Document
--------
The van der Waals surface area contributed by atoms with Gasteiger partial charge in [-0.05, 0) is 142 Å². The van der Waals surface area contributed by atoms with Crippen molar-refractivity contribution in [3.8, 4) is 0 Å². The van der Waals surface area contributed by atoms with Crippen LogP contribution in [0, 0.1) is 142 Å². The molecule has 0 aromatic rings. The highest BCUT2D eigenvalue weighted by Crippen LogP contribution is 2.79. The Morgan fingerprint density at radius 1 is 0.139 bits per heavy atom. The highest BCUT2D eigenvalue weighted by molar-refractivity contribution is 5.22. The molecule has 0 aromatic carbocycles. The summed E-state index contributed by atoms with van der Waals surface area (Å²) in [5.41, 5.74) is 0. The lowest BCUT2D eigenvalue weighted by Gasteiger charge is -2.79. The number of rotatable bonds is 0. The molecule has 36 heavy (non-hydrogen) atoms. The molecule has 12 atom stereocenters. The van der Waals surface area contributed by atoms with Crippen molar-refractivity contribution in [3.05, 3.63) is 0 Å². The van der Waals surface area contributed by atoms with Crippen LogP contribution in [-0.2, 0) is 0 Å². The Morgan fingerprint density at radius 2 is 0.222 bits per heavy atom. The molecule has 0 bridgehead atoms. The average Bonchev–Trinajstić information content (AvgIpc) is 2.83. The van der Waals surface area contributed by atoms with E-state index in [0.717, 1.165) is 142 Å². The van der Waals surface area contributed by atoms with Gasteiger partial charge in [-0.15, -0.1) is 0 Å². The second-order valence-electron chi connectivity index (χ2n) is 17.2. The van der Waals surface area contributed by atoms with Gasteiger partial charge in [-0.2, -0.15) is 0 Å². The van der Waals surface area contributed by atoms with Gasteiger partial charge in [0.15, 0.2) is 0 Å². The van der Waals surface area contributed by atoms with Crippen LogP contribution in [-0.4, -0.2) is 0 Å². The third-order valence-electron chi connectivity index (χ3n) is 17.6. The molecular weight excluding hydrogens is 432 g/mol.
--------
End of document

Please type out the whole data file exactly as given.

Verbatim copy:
The van der Waals surface area contributed by atoms with Gasteiger partial charge in [-0.05, 0) is 142 Å². The van der Waals surface area contributed by atoms with Crippen molar-refractivity contribution in [3.8, 4) is 0 Å². The van der Waals surface area contributed by atoms with Crippen LogP contribution in [0, 0.1) is 142 Å². The molecule has 0 aromatic rings. The highest BCUT2D eigenvalue weighted by Crippen LogP contribution is 2.79. The Morgan fingerprint density at radius 1 is 0.139 bits per heavy atom. The highest BCUT2D eigenvalue weighted by molar-refractivity contribution is 5.22. The molecule has 0 aromatic carbocycles. The summed E-state index contributed by atoms with van der Waals surface area (Å²) in [5.41, 5.74) is 0. The lowest BCUT2D eigenvalue weighted by Gasteiger charge is -2.79. The number of rotatable bonds is 0. The molecule has 36 heavy (non-hydrogen) atoms. The molecule has 12 atom stereocenters. The van der Waals surface area contributed by atoms with Crippen molar-refractivity contribution in [3.05, 3.63) is 0 Å². The van der Waals surface area contributed by atoms with Crippen LogP contribution in [-0.2, 0) is 0 Å². The Morgan fingerprint density at radius 2 is 0.222 bits per heavy atom. The molecule has 0 bridgehead atoms. The average Bonchev–Trinajstić information content (AvgIpc) is 2.83. The van der Waals surface area contributed by atoms with E-state index in [0.717, 1.165) is 142 Å². The van der Waals surface area contributed by atoms with Gasteiger partial charge in [-0.15, -0.1) is 0 Å². The second-order valence-electron chi connectivity index (χ2n) is 17.2. The van der Waals surface area contributed by atoms with Gasteiger partial charge in [-0.2, -0.15) is 0 Å². The van der Waals surface area contributed by atoms with Gasteiger partial charge in [0.15, 0.2) is 0 Å². The van der Waals surface area contributed by atoms with Crippen LogP contribution in [-0.4, -0.2) is 0 Å². The third-order valence-electron chi connectivity index (χ3n) is 17.6. The molecular weight excluding hydrogens is 432 g/mol.